I hadn't got far in to the book when I realised, with much enthusiasm, that hypnobirthing was not only perfectly obtainable - but totally up my street. I already meditate, on purpose, regularly, as a means of managing stress and anxiety (and to a degree in my yoga sessions). Hypnobirthing seems, to me, to rely heavily on meditation as a means to reach a self-hypnotised state, something that I already know I can do really easily. The relaxation techniques adopted by hypnobirthing Mothers and their partners are exercises in no way dissimilar to those that I already use; and hypnobirthing could ensure that I have the home birth I so desperately want.
Turns out; not as much crazy arsed hippy bullshit as I thought.
If you do reach for a Marie Mongan book or CD though, please do be aware that Marie is American, most of the couples she works with are American, and therefore some of the content of her teachings is very American. I've since spoken with a few people involved in the British hypnobirthing movement, who've sought to un-Americanise some of the "scripts" and "affirmations" used in hypnobirthing, so that they don't sound as daft to British ears!
A few people have asked me, since I began preparing for a hypnobirth, what the Hell it is, and in short, though I will try to explore the concept in more detail later, it is using meditation and relaxation techniques to bring about a completely natural (and pain free) birth. There's so much more to hypnobirthing than that straight forward definition but it goes some of the way to explaining what it is that I hope to achieve.

Seb was a wonderful baby, and has grown in to a wonderful boy; my previous birthing experience was something that I was proud of, wearing almost as a badge of honour, but it also taught me to seek more joy and fulfilment from birth - rather than simply enduring it as the hideous process that had to be completed in order to reach a happy end result. My attitudes towards child birth and parenting in general have matured ten fold since my son was born in 2010, and this time around I don't want to deliver a drug filled baby through a drug fuelled, painful, and relatively scary labour. What I would like, ideally, is to be in the comfort and familiarity of my own home, not surrounded by the hideous beeping and whirring of hospital equipment. I want to be able to support my boyfriend through our baby's arrival in this world as much as be supported by him (no I in TEAM peoples) - and I'd quite like to know what on Earth is going on when our son or daughter finally does take his or her first breath. That's the plan. As it is, I see hypnobirthing as the most reliable and safe mode of getting there.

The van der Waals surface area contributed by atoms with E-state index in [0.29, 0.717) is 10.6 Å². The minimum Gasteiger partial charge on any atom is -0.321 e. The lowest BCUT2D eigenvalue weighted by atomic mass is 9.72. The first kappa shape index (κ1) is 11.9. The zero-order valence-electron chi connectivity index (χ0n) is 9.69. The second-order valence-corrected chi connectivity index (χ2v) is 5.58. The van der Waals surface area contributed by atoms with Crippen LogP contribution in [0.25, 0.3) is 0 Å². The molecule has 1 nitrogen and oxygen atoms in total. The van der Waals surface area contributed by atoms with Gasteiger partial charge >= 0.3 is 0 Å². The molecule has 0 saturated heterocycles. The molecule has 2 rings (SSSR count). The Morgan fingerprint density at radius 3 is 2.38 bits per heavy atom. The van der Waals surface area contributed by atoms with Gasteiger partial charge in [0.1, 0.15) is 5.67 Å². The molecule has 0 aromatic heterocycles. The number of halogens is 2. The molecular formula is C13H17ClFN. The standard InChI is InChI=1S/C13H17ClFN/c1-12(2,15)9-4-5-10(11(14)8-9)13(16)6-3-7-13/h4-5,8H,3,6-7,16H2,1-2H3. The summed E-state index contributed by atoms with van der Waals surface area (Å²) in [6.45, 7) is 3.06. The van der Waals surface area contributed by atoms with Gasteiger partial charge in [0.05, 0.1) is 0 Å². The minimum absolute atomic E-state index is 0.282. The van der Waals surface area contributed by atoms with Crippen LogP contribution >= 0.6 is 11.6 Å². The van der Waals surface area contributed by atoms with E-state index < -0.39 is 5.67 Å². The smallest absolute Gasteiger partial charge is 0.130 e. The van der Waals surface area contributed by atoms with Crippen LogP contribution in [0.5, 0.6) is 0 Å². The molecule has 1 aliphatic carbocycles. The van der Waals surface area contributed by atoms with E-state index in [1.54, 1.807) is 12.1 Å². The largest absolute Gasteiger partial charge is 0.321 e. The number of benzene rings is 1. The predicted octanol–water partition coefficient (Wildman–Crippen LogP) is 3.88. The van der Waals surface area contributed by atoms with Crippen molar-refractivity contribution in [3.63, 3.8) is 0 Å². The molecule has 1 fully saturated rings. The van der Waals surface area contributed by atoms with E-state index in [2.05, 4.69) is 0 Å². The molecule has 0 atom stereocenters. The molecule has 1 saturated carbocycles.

Having read Marie's book I've been researching hypnobirthing online as thoroughly as possible. There are tonnes of amazing hypnobirthing videos on YouTube, but by far the most amazing I've watched thus far is Joshua's birth in a birthing pool at home - it's a good 10 minutes of video, but the bit that totally knocked me sideways is from about 04:30 minutes onwards - basically - that is what you can do with hypnobirthing - if that is an option why would you opt for anything else? Watch the video here.
The best way to access plenty of necessary material to prepare for a hypnobirth (such as appropriate relaxation CD's etc.) as well as getting the greatest possible level of "training" in hypnobirthing your baby, appears to be through a hypnobirthing course with a trained practioner; so I nearly cried when I realised that locally I would be looking at upwards of £400 for a course.
I may be able to get around this, having found a qualified hypnotherapist and certified hypnobirth tutor locally, who runs a far more affordable course over two six hour sessions. I spoke with her today regarding my previous birth experience, my hopes for how things will pan out this time around, and how hypnobirthing could be used to ensure that I get the labour and birth that we want.
There's still a cost involved, and it might seem odd that I suggest, on a blog that focusses on saving money, that people should pay to learn how to have a baby - but what being careful with money should always involve, is investing in what really matters; not doing everything as cheaply as possible with no consideration for the consequences (which quite often ends up more expensive) - but being mindful about spending. What's worth investing in won't be the same for every individual, every family, but for us, the safe, drug free, pain free, happy birth of our child is worth a small expense (the cost of the course is already less than what we've saved by buying our pushchair second hand on Ebay!).
It should go without saying that I would love to hear from anyone who's had experience of hypnobirth - or who's expecting a baby at the moment too. I promise to keep you updated on this journey and will cover hypnobirthing in more detail as I learn more.
For now though, that's all on the baby front!